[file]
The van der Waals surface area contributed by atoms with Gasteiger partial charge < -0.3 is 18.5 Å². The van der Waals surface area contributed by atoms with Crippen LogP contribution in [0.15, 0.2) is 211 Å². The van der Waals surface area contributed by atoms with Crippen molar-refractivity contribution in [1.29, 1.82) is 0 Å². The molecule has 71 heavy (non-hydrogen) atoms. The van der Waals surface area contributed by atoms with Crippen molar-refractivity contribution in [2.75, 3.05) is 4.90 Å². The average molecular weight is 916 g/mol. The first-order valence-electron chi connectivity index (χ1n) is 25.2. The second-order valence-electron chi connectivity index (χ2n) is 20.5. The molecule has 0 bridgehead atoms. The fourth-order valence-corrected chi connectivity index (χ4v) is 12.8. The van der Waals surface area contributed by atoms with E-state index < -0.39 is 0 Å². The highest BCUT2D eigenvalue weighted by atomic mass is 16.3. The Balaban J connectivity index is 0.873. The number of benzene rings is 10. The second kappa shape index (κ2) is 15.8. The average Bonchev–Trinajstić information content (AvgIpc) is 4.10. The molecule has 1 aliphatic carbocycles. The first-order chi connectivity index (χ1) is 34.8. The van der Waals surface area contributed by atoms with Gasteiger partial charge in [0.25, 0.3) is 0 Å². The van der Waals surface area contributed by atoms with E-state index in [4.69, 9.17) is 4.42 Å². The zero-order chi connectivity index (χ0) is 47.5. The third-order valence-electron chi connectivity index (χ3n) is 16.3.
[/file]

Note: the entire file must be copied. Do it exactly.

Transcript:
The van der Waals surface area contributed by atoms with Gasteiger partial charge < -0.3 is 18.5 Å². The van der Waals surface area contributed by atoms with Crippen LogP contribution in [0.15, 0.2) is 211 Å². The van der Waals surface area contributed by atoms with Crippen molar-refractivity contribution in [1.29, 1.82) is 0 Å². The molecule has 71 heavy (non-hydrogen) atoms. The van der Waals surface area contributed by atoms with Crippen molar-refractivity contribution in [2.75, 3.05) is 4.90 Å². The average molecular weight is 916 g/mol. The first-order valence-electron chi connectivity index (χ1n) is 25.2. The second-order valence-electron chi connectivity index (χ2n) is 20.5. The molecule has 0 bridgehead atoms. The fourth-order valence-corrected chi connectivity index (χ4v) is 12.8. The van der Waals surface area contributed by atoms with E-state index < -0.39 is 0 Å². The highest BCUT2D eigenvalue weighted by atomic mass is 16.3. The Balaban J connectivity index is 0.873. The number of benzene rings is 10. The second kappa shape index (κ2) is 15.8. The average Bonchev–Trinajstić information content (AvgIpc) is 4.10. The molecule has 1 aliphatic carbocycles. The first-order chi connectivity index (χ1) is 34.8. The van der Waals surface area contributed by atoms with Gasteiger partial charge in [0.25, 0.3) is 0 Å². The van der Waals surface area contributed by atoms with E-state index in [4.69, 9.17) is 4.42 Å². The zero-order chi connectivity index (χ0) is 47.5. The third-order valence-electron chi connectivity index (χ3n) is 16.3.